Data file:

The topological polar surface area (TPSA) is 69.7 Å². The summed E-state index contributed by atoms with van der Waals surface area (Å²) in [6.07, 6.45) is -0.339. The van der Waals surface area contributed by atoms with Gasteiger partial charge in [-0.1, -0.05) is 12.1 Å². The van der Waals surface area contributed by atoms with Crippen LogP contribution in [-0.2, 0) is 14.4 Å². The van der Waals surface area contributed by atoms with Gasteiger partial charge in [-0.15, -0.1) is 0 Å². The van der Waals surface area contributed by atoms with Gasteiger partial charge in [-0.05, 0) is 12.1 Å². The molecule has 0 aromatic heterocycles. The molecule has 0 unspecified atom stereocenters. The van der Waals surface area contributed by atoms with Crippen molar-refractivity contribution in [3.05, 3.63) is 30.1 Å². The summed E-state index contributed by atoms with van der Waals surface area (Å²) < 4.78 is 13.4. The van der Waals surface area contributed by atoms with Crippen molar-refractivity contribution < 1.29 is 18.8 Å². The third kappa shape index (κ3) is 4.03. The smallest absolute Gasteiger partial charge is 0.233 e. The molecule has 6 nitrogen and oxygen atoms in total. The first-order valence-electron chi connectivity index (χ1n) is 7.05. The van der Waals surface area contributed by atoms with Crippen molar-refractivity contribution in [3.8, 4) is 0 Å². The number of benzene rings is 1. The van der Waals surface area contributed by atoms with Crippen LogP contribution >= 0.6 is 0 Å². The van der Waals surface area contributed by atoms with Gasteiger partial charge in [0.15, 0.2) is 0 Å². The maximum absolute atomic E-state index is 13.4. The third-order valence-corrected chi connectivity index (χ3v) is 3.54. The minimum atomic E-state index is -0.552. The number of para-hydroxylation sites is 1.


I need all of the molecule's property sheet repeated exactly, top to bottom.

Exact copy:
The topological polar surface area (TPSA) is 69.7 Å². The summed E-state index contributed by atoms with van der Waals surface area (Å²) in [6.07, 6.45) is -0.339. The van der Waals surface area contributed by atoms with Gasteiger partial charge in [-0.1, -0.05) is 12.1 Å². The van der Waals surface area contributed by atoms with Crippen LogP contribution in [-0.2, 0) is 14.4 Å². The van der Waals surface area contributed by atoms with Gasteiger partial charge in [-0.15, -0.1) is 0 Å². The van der Waals surface area contributed by atoms with Gasteiger partial charge in [-0.05, 0) is 12.1 Å². The molecule has 0 aromatic heterocycles. The molecule has 0 unspecified atom stereocenters. The van der Waals surface area contributed by atoms with Crippen molar-refractivity contribution in [3.05, 3.63) is 30.1 Å². The summed E-state index contributed by atoms with van der Waals surface area (Å²) < 4.78 is 13.4. The van der Waals surface area contributed by atoms with Crippen molar-refractivity contribution < 1.29 is 18.8 Å². The third kappa shape index (κ3) is 4.03. The smallest absolute Gasteiger partial charge is 0.233 e. The molecule has 6 nitrogen and oxygen atoms in total. The first-order valence-electron chi connectivity index (χ1n) is 7.05. The van der Waals surface area contributed by atoms with Crippen molar-refractivity contribution in [3.8, 4) is 0 Å². The number of benzene rings is 1. The van der Waals surface area contributed by atoms with Crippen LogP contribution >= 0.6 is 0 Å². The van der Waals surface area contributed by atoms with Gasteiger partial charge in [0.15, 0.2) is 0 Å². The maximum absolute atomic E-state index is 13.4. The third-order valence-corrected chi connectivity index (χ3v) is 3.54. The minimum atomic E-state index is -0.552. The number of para-hydroxylation sites is 1.